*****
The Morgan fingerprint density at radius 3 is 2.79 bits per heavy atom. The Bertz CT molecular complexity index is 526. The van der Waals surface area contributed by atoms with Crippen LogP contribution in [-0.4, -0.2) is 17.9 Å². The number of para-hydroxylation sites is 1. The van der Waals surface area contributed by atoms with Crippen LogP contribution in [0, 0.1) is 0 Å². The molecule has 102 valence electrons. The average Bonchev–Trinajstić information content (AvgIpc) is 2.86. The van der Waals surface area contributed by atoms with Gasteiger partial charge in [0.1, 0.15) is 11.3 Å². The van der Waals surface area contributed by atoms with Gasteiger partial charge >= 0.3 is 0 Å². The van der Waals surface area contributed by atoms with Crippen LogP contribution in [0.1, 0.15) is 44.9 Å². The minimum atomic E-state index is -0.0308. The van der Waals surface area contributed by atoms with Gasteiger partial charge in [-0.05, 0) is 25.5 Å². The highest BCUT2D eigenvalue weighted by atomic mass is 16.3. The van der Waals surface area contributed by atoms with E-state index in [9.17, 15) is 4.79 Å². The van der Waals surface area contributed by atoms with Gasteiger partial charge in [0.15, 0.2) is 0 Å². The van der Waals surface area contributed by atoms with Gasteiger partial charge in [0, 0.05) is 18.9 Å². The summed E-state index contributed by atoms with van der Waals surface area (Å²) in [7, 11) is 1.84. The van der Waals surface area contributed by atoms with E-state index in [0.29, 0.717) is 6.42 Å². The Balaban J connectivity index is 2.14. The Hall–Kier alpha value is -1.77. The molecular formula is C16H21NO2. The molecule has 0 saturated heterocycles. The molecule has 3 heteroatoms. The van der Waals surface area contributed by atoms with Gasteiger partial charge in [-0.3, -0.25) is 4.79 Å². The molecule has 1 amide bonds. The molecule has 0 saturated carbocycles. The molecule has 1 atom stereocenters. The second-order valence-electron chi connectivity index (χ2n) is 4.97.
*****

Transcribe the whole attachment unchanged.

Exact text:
The Morgan fingerprint density at radius 3 is 2.79 bits per heavy atom. The Bertz CT molecular complexity index is 526. The van der Waals surface area contributed by atoms with Crippen LogP contribution in [-0.4, -0.2) is 17.9 Å². The number of para-hydroxylation sites is 1. The van der Waals surface area contributed by atoms with Crippen LogP contribution in [0, 0.1) is 0 Å². The molecule has 102 valence electrons. The average Bonchev–Trinajstić information content (AvgIpc) is 2.86. The van der Waals surface area contributed by atoms with Gasteiger partial charge in [0.1, 0.15) is 11.3 Å². The van der Waals surface area contributed by atoms with Gasteiger partial charge >= 0.3 is 0 Å². The van der Waals surface area contributed by atoms with Crippen LogP contribution in [0.1, 0.15) is 44.9 Å². The minimum atomic E-state index is -0.0308. The van der Waals surface area contributed by atoms with Gasteiger partial charge in [-0.05, 0) is 25.5 Å². The highest BCUT2D eigenvalue weighted by atomic mass is 16.3. The van der Waals surface area contributed by atoms with E-state index in [9.17, 15) is 4.79 Å². The van der Waals surface area contributed by atoms with Gasteiger partial charge in [0.15, 0.2) is 0 Å². The van der Waals surface area contributed by atoms with Gasteiger partial charge in [0, 0.05) is 18.9 Å². The summed E-state index contributed by atoms with van der Waals surface area (Å²) in [7, 11) is 1.84. The van der Waals surface area contributed by atoms with E-state index in [0.29, 0.717) is 6.42 Å². The Balaban J connectivity index is 2.14. The Hall–Kier alpha value is -1.77. The molecular formula is C16H21NO2. The molecule has 0 saturated heterocycles. The molecule has 3 heteroatoms. The van der Waals surface area contributed by atoms with Gasteiger partial charge in [-0.3, -0.25) is 4.79 Å². The molecule has 1 amide bonds. The molecule has 0 saturated carbocycles. The molecule has 1 atom stereocenters. The second-order valence-electron chi connectivity index (χ2n) is 4.97.